On the most important day of the Christian calendar, the day in which faith triumphs over reason, and reason becomes faith, we celebrate the miracle that was the culmination of a Supreme Being’s promise to His creation. With the triumph over mortality itself, a reason for being, beyond an accident of nature, was revealed and life gained ultimate worth. The next two thousand years became a burst of passion for knowledge, exploration, expression, and discovery directly linked to renewed pact man held with his Creator, and his attempt to live up to the promise of that miracle.
The very success of man’s discovery of his capacity to understand, led, by the twentieth century, a willingness to suggest alternatives to the faith residing in the miracle of Easter, and to the question the very existence of, or fundamental need for, a Supreme Being. The development of newer philosophies, materialism, atheism, and scientism, proceeded to put forward the idea that man’s development had superceded the validity of any “stories” that once provided answers to the mysteries of the universe and our place in it.
Confronting the intense arguments of Nietzsche, Freud, and others, and the seeming lack of God in the dominance of the individual by the superstate, a few articulate men were able to weave modern concepts into the fabric of the ancient miracles, and show that God was even more apparent in the modern interpretation of life. Of particular note was the genius of C.S. Lewis, whose stature has only grown some fifty years after his death. C.S. Lewis, who as a philosopher recognized that logic and reason, faith and miracle were not incompatible, and had the brilliant literary prose to articulate it for everyone, is to be celebrated on Easter as Ramparts People We Should know – #26.
C.S. Lewis holds a special place in the discussion of a divine providence not because he was an unquestioning, fervid believer in the Almighty but rather because he was the opposite. By age fifteen, convinced of science objectivity and armed with an already impressive searching intellect, he announced his atheism to his family and friends. He served in World War I, was seriously wounded and only further confirmed his conclusion that man was an accident of evolution, and nature the format for chaotic, random occurrence. It was at his obtaining a professorship at Oxford where he met a group of intellectual contrarians know as the” Inklings”, led by JRR Tolkien (better remembered as the author of the saga Lord of the Rings) . Tolkien, a strong Roman Catholic, interlaced Christian principles of good, evil, temptation, and redemption through his writings. Lewis stated the conversion to Christianity for him was not immediate. He described being brought “kicking, struggling, resentful, and darting my eyes in every direction for a chance to escape.” But his philosophical bent continued to cause him to ask question after question as how things exist and how randomness utterly failed to explain so many things in creation. Being a modern man, he did not deny the answers of science, nor fall meekly upon the stories of creation to explain the way things were. His was an intellectual journey:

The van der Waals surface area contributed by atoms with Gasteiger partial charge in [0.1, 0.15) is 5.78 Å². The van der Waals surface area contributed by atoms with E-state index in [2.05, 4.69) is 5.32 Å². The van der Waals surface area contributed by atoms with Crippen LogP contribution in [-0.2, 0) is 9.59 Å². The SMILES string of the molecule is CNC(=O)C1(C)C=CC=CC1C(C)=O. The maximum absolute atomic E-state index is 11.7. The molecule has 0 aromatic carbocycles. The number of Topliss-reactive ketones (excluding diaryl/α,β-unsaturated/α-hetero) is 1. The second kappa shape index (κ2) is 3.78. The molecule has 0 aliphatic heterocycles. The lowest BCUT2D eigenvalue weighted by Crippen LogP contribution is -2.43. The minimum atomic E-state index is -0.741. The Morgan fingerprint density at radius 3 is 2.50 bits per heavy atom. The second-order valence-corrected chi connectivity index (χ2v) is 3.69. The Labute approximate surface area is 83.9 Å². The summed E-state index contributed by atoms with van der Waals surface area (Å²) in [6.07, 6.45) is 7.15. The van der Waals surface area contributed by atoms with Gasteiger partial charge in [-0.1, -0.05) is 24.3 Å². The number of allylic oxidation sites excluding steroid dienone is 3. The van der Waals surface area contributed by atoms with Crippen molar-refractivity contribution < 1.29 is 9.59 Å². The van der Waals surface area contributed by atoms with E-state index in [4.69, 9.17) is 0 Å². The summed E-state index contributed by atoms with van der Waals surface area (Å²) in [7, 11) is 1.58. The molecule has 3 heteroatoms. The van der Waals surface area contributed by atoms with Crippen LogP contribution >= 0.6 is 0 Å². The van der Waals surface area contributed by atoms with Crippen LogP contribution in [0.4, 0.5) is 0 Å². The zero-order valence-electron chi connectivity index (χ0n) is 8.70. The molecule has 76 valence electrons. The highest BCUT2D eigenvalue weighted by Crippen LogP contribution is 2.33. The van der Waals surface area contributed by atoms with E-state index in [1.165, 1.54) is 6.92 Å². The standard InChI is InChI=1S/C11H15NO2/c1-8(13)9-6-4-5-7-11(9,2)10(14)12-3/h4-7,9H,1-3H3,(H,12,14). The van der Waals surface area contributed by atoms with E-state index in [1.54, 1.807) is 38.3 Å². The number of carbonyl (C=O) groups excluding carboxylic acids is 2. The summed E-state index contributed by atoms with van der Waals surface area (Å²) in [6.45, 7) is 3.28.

If the solar system was brought about by an accidental collision, then the appearance of organic life on this planet was also an accident, and the whole evolution of Man was an accident too. If so, then all our present thoughts are mere accidents – the accidental by-product of the movement of atoms. And this holds for the thoughts of the materialists and astronomers as well as for anyone else’s. But if their thoughts – i.e., Materialism and Astronomy – are mere accidental by-products, why should we believe them to be true? I see no reason for believing that one accident should be able to give me a correct account of all the other accidents. It’s like expecting the accidental shape taken by the splash when you upset a milk-jug should give you a correct account of how the jug was made and why it was upset.
Progressively, he organized his thoughts on paper, and armed with a prodigious literary talent, left us a beautiful tome of literature to understand how well belief in the Divine stands up in the modern age. Books such as Mere Christianity, The Problem of Pain, Miracles, and The Screwtape Letters are considered not only great paeans to Christian apologia but also great literature. His children’s series, The Chronicles of Narnia, proved to be one of the most popular best sellers of the 20th century and have been celebrated in cinema.
Although he was a practicing Anglican, C.S Lewis has sustained popularity some fifty years after his death for the universality of his message, the insightful logic of his arguments, and the beauty of his prose. For an age, he inspires a love for the magic that underlies life and creation that few others have been able to achieve.
In so many ways., C.S. Lewis is an appropriate soldier of the Ramparts and People We Should Know. On this beautiful Easter day, let us celebrate our faith, but take additional pride in the continual example of that faith’s vitality and pertinence in this modern world of ours.